Before the Cultural Revolution started, there was an exploitive system of contract and temporary workers. The system was capitalist and did not promote euqality state that Mao wanted.  He wanted workers to have permanent jobs to guarantee them consistent income[4] . Thus, the revolution was good because it fought for the rights of workers to have permanent jobs to improve their lives. Previously, state and government employees had more privileges than average Chinese person, and Mao wanted to change this to ensure equality. He believed that this system prevented the country from attaining equality of everyone.  He ordered government officials to practice productive labor to narrow the gap between classes.  Therefore, the Cultural Revolution was good because it connected the gap between government workers and the average Chinese person. However, the revolution did more harm than good. The unleashing of Red Guards of 1966 led to unanticipated problems[5].  They ignored the policy of using reason to perform political struggles against opponents.  Red Guard officials attacked intellectuals who did not agree with their ideologies without consideration. Mao hired radicals who did anything he asked, and this led to the loss of lives and destruction of properties. Moreover, universities were shut down, and the economy was disrupted. When the policy concerning intellectuals was applied, rightist intellectuals were criticized publicly. I thought that the Cultural Revolution dealt with cultural changes in China. I thought that it discussed cultural ideologies, changes, and steps taken to promote unity among the people.  Cultural Revolution affects my family’s understanding of customs and culture. Mao Zedong started the revolution to tighten his grip on power by removing old cultures, customs, and practices. Cultural Revolution affects my family’s thoughts of old cultures and their significance to our lives today.

Some people argue that the Cultural Revolution was not a revolution and should not be put on the list.  They state that although it had a massive impact on Chinese people, it was not successful in effective change[6]. Instead, Mao Zedong struggled to have power and resulted in unscrupulous means to control the government. Critics argue that it could have been a revolution if it did something successfully. Furthermore, it ended after the death of Zedong, pointing its failures. They believe that a movement should be considered a revolution if it manages to effect a long-lasting change in the society and the Cultural Revolution failed.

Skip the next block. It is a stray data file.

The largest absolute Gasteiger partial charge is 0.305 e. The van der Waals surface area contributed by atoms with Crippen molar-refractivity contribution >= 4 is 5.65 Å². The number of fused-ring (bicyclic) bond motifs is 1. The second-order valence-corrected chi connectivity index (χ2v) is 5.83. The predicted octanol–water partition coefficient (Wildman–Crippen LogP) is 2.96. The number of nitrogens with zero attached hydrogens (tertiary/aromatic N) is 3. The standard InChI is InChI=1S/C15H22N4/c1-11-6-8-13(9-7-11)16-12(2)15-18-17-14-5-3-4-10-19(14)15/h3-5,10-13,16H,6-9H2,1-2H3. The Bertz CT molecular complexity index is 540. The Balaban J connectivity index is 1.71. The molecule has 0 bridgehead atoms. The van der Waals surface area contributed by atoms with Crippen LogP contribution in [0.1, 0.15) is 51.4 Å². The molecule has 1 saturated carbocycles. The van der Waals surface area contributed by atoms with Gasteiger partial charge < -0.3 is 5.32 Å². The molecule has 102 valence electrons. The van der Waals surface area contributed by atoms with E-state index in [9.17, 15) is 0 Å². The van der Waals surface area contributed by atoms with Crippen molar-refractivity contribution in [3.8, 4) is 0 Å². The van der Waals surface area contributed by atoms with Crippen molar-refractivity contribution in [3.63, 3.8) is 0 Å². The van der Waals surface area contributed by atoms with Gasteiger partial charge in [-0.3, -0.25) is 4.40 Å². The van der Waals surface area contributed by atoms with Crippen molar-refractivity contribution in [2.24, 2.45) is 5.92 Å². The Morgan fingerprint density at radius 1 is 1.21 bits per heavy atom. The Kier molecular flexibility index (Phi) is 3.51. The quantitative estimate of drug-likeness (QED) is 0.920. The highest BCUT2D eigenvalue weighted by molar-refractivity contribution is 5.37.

Cultural Revolution started in 1966. Mao Zedong started it to get rid of middle class infiltrators who did not share his ideologies on communism. The revolution had a negative impact on citizens, including loss of lives, loss of properties, and disruption of activities. Schools were shut down in attempts to give the Communist Party leader to show his power. Although some people do not think that it is a revolution, it is given its huge influence on people.  It removed current leaders from power, many people were imprisoned, the economy plummeted, and education was disrupted. It ended when the Mao Zedong suffered a stroke.

References

  • Barnes, T. J., (2017). Retheorizing economic geography: from the quantitative revolution to the “cultural turn.” In Theory and Methods (pp. 53-72). Routledge.
  • Dittmer, L., (2015). Liu Shaoqi and the Chinese cultural revolution. Routledge.
  • Havelock, E. A., (2019). The literate revolution in Greece and its cultural consequences (Vol. 5330). Princeton University Press.
  • Perry, E., (2018). Proletarian Power: Shanghai in the Cultural Revolution. Routledge.

[1] Perry, E., (2018). Proletarian Power: Shanghai in the Cultural Revolution. Routledge.

[2] Barnes, T. J., (2017). Retheorizing economic geography: from the quantitative revolution to the “cultural turn.” In Theory and Methods (pp. 53-72). Routledge.

[3] Havelock, E. A., (2019). The literate revolution in Greece and its cultural consequences (Vol. 5330). Princeton University Press.

[4] Barnes, T. J., (2017). Retheorizing economic geography: from the quantitative revolution to the “cultural turn.” In Theory and Methods (pp. 53-72). Routledge.

[5] Dittmer, L., (2015). Liu Shaoqi and the Chinese cultural revolution. Routledge.

[6] Dittmer, L., (2015). Liu Shaoqi and the Chinese cultural revolution. Routledge.